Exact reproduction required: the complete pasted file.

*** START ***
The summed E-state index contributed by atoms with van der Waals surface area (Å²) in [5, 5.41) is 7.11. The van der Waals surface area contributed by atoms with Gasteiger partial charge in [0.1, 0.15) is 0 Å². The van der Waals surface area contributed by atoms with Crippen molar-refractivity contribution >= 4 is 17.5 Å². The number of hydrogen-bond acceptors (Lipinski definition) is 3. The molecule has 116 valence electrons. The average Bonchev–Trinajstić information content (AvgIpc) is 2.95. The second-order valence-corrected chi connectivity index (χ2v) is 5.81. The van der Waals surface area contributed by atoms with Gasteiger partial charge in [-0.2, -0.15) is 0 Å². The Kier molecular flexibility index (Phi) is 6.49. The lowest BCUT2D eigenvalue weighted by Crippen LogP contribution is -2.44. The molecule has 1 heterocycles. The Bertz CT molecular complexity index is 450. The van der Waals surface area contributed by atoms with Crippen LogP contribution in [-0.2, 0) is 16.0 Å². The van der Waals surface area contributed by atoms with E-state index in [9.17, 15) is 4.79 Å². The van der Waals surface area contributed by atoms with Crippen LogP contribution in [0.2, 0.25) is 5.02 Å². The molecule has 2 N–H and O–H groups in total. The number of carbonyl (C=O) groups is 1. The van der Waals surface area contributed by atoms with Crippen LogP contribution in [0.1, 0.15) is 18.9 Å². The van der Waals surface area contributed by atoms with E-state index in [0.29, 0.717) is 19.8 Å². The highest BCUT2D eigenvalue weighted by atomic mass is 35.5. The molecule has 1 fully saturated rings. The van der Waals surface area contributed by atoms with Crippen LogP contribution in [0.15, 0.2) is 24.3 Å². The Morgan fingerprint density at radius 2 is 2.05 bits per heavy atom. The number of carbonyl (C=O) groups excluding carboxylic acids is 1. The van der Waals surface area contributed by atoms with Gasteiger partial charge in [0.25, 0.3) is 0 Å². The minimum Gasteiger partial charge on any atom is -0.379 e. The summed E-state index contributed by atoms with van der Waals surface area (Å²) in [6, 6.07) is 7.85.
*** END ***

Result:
The summed E-state index contributed by atoms with van der Waals surface area (Å²) in [5, 5.41) is 7.11. The van der Waals surface area contributed by atoms with Gasteiger partial charge in [0.1, 0.15) is 0 Å². The van der Waals surface area contributed by atoms with Crippen molar-refractivity contribution >= 4 is 17.5 Å². The number of hydrogen-bond acceptors (Lipinski definition) is 3. The molecule has 116 valence electrons. The average Bonchev–Trinajstić information content (AvgIpc) is 2.95. The second-order valence-corrected chi connectivity index (χ2v) is 5.81. The van der Waals surface area contributed by atoms with Gasteiger partial charge in [-0.2, -0.15) is 0 Å². The Kier molecular flexibility index (Phi) is 6.49. The lowest BCUT2D eigenvalue weighted by Crippen LogP contribution is -2.44. The molecule has 1 heterocycles. The Bertz CT molecular complexity index is 450. The van der Waals surface area contributed by atoms with Crippen LogP contribution in [-0.2, 0) is 16.0 Å². The van der Waals surface area contributed by atoms with E-state index in [9.17, 15) is 4.79 Å². The van der Waals surface area contributed by atoms with Crippen LogP contribution in [0.2, 0.25) is 5.02 Å². The molecule has 2 N–H and O–H groups in total. The number of carbonyl (C=O) groups is 1. The van der Waals surface area contributed by atoms with Crippen LogP contribution in [0.1, 0.15) is 18.9 Å². The van der Waals surface area contributed by atoms with E-state index in [0.29, 0.717) is 19.8 Å². The highest BCUT2D eigenvalue weighted by atomic mass is 35.5. The molecule has 1 fully saturated rings. The van der Waals surface area contributed by atoms with Crippen LogP contribution in [0.15, 0.2) is 24.3 Å². The Morgan fingerprint density at radius 2 is 2.05 bits per heavy atom. The number of carbonyl (C=O) groups excluding carboxylic acids is 1. The van der Waals surface area contributed by atoms with Gasteiger partial charge in [0.25, 0.3) is 0 Å². The minimum Gasteiger partial charge on any atom is -0.379 e. The summed E-state index contributed by atoms with van der Waals surface area (Å²) in [6, 6.07) is 7.85.